Bugged to death

It’s been a killer mosquito season. Literally.

I doubt anyone’s missed the panicked headlines. West Nile virus–an infection spread through the bites of infected mosquitoes–gripped the country in epidemic fashion this summer. And it likely won’t let go until those little bloodsuckers are gone for the year.

So should you be worried? Odds are, probably not. West Nile isn’t contagious. And most people infected with the virus won’t even know it. They won’t have any symptoms and the illness will go entirely unreported.

Now for the bad news: This year’s outbreak is shaping up to go down as the worst on record since scientists first detected West Nile in the U.S. back in 1999. It has affected over 2,500 people as of early September–more than half of whom have contracted the most serious form of the disease. This type of infection, classified as neuroinvasive, can lead to severe brain inflammation and paralysis.

Over 100 of these neuroinvasive cases have resulted in death. Fatalities have been reported everywhere from Michigan to Maryland. But the latest stats are pegging Texas (and especially Dallas) as the most heavily affected area in the country.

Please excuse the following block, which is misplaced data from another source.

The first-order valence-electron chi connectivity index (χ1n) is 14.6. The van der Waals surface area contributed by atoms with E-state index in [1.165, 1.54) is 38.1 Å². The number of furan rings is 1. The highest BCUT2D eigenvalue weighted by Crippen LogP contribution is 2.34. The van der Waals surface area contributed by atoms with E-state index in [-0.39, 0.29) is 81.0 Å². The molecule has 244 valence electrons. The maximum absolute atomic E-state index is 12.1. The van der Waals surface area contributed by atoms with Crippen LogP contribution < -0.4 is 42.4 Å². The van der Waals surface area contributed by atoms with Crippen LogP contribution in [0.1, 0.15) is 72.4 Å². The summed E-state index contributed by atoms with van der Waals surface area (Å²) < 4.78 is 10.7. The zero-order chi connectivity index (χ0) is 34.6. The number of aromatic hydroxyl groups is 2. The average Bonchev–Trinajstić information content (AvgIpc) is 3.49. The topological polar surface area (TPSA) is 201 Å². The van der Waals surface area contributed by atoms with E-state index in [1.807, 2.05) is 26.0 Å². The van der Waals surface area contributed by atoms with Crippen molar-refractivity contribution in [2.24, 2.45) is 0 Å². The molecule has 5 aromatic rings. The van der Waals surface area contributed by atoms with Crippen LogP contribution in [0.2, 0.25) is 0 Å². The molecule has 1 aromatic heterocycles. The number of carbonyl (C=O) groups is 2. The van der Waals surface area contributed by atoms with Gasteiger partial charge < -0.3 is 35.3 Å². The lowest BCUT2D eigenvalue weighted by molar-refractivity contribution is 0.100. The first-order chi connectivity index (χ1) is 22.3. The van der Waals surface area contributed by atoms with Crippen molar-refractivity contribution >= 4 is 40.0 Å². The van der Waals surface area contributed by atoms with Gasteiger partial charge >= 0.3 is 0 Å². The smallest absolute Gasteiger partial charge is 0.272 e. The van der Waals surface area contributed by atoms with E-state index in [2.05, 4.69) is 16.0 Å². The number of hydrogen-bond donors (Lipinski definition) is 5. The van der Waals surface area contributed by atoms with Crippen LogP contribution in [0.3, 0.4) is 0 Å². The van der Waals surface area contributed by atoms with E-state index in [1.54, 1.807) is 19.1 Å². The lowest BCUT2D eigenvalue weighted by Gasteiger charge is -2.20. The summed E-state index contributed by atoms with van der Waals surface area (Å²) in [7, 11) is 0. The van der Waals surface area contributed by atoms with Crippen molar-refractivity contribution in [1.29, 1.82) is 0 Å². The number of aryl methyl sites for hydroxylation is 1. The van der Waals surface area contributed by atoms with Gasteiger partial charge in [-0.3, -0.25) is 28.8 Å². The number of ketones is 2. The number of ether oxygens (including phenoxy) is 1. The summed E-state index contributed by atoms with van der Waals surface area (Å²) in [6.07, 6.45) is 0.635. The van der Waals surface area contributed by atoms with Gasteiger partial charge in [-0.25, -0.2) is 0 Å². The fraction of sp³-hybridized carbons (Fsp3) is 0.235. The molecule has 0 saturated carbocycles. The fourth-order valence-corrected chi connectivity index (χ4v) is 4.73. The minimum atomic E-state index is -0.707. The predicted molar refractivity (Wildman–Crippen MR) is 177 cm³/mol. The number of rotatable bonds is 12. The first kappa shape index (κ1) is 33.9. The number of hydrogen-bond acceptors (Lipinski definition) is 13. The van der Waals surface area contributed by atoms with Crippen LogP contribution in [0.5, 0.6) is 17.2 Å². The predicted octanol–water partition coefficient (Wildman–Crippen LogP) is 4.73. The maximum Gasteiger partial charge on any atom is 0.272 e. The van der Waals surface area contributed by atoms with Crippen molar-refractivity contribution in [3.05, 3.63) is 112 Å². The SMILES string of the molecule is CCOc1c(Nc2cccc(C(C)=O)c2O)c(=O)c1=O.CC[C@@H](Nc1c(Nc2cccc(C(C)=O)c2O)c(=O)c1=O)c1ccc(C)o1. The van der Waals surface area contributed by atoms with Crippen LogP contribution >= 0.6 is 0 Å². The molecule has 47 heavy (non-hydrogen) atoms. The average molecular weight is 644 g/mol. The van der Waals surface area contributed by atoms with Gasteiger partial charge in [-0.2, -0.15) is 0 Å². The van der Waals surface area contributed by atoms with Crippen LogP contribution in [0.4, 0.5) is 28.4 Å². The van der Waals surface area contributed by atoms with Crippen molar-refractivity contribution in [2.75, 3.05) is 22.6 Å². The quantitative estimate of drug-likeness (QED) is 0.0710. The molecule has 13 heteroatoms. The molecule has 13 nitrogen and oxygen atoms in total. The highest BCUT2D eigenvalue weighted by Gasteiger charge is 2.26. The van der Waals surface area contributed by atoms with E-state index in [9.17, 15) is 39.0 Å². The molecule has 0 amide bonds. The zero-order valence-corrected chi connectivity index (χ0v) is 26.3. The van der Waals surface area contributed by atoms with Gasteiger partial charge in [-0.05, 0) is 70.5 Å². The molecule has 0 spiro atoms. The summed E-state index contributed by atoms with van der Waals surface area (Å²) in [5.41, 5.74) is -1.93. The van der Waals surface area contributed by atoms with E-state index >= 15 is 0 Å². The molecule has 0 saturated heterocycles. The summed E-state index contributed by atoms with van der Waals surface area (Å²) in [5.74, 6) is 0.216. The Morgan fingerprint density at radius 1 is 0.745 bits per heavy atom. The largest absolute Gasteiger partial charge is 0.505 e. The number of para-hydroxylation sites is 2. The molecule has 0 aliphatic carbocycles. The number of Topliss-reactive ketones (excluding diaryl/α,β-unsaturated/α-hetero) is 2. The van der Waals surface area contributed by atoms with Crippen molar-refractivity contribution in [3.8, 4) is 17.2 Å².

Luckily, the worst of it is already over, according to health officials. But new cases are likely to surge right through October anyway, due to the gap in time between infection and onset of symptoms. When all is said and done, the death toll could still climb higher. Which means now is as good a time as any to batten down your body’s hatches.

But you won’t find much help at your local pharmacy. There’s no vaccine for West Nile. And there’s no cure, either… which means that you have to rely on your own immune system to do all the heavy lifting.

Luckily, once you’ve beaten a case of West Nile, you’re immune for life. And research shows that one of my favorite products–a hybridized medicinal mushroom extract –can give your body a serious hand in the fight.

In a 2009 study published in The Journal of Nutrition, scientists at Colorado State University infected mice with a powerful strain of West Nile. They treated the mice with medicinal mushrooms  both before infection and at various intervals afterward. Blood samples showed that medicinal mushrooms  increased levels of West Nile-specific antibodies and T-cells significantly. The effect was especially potent among young mice.

Yes, it’s an animal study–and you know how I feel about those. But at the rate that West Nile cases are multiplying, every extra layer of protection counts. And in the end, you have nothing to lose by taking a daily dose of medicinal mushrooms.